The Wormwood Letters: a project management allegory (and tribute to C.S. Lewis)
Below are a series of postings that were a little too off-beat for my regular blogs. They are in the form of of “emails” written as much as an homage to C.S Lewis as they are a satirical exploration of the ways an Agile practice can fall apart. The setting I will use will be a series of emails from a senior project manager to his young protoge. They represent a project management vendor working with an unnamed software company that is trying to become Agile. This series is by no means supposed to be a condemnation of vendors or even of waterfall. The vendor and the machinations of the senior project manager in this case represent the forces that negatively impact an Agile practice-new or established.
Thank you for your timely update on introductions with the new client. I had heard that they were dabbling with this agile methodology. It is no trifling matter, but that you have recognized at such an early stage in our relationship with them what an “Agile mindset” could do to speed up the project or even end our contract early is most excellent. We have to be methodical and deliberate at this point. Whatever you do, do NOT engage the client in a debate over the merits of empiricism vs rationalism or Agile vs Waterfall. There is no outcome from that line of reasoning that will benefit us. The likely outcome will be the client coming to the realization that there is a fallacy inherent in assuming rational thought is sufficient for planning a project in its entirety while (and even worse, iMHO) thinking more and more deeply about the importance of using empirical information to plan a project. Instead, dazzle them with as many templates as you can. Templates keep them from thinking more deeply about Why they are building things the way they are and shift the focus to How they should populate the templates. The more branded the templates are, btw, the less likely they are to question them. Remember, our goal at this early stage is to give them the sense that forward movement is occurring by merely populating fields on documents. What benefits us is that they do not want to appear to be ignorant of these officious forms; therefore, use that to our gain. Make yourself the expert in their use. More importantly, do not let them consider getting to development earlier in the project and obtaining empirical data. This could lead to the realization that we are not needed for as long as we had proposed–or even at all.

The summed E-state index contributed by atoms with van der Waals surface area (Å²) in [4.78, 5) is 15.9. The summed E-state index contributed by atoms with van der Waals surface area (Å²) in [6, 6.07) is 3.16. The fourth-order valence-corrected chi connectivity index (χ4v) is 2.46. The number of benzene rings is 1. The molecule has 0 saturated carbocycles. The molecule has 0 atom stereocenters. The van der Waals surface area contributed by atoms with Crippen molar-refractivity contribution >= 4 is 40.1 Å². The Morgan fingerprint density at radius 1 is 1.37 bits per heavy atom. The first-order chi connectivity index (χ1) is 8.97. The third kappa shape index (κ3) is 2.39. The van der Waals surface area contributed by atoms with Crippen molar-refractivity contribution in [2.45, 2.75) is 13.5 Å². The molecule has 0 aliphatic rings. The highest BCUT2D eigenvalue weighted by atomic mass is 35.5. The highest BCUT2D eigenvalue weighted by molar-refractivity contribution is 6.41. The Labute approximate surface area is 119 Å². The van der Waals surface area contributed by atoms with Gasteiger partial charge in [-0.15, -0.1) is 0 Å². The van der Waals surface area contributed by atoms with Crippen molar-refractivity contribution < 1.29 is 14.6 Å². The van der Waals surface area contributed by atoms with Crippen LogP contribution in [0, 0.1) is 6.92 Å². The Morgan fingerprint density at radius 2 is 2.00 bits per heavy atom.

Finally, use the term “process” as often as possible, and whenever you do, draw a pained and sorrowful expression as though it is the lost and holy grail that will deliver their project. Get them thinking about forms and flows and processes before any code is written. You job, right now, is to get them to believe that any code written without a thoroughly documented process agreed upon by multiple committees would be an utter waste of their development teams’ time. You are, after all, looking out for their best interests.
The future of Devlenture’s contract (and therefore your own), is in your hands.
Re: Weekly Project Update #2
I see that the client is claiming to be Agile and even has an in-house Agile coach on hand–no need to despair. We can use the Agile “industry” to our own ends. There is enough weak or even incorrect information out there, that we can use in our own documentation to help confuse them. At worst, this diluted approach to becoming Agile will eventually wear them down. At best, they’ll give up on it altogether. Additional methods include seeking out other Agilists within their organization who are either failing at Agile or who are simply going through the motions–my preference would be the latter. Pit these people against one another. If they are still trying to become Agile, they will embroil themselves in petty battles about ceremonies and charts and data collection. If one side or another is actually embracing the principles of Agile, determine the chief Agilist within the group contracting us. You’re sowing discord here, so it’s merely a matter of making one group feel threatened by the other. Include comments like “Besides, their way of doing Agile only works because they have a unique, and frankly unrealistic workflow–unlike all the rest of the groups who actually get work done.” Here’s the finishing touch; praise the acts over the substance. When you see the agile team going through the motions of the various agile ceremonies, praise them as ”better than you have ever seen Agile practiced before.” Feign admiration and an Agilist will often forget about continuous improvement and choose to rest on his success.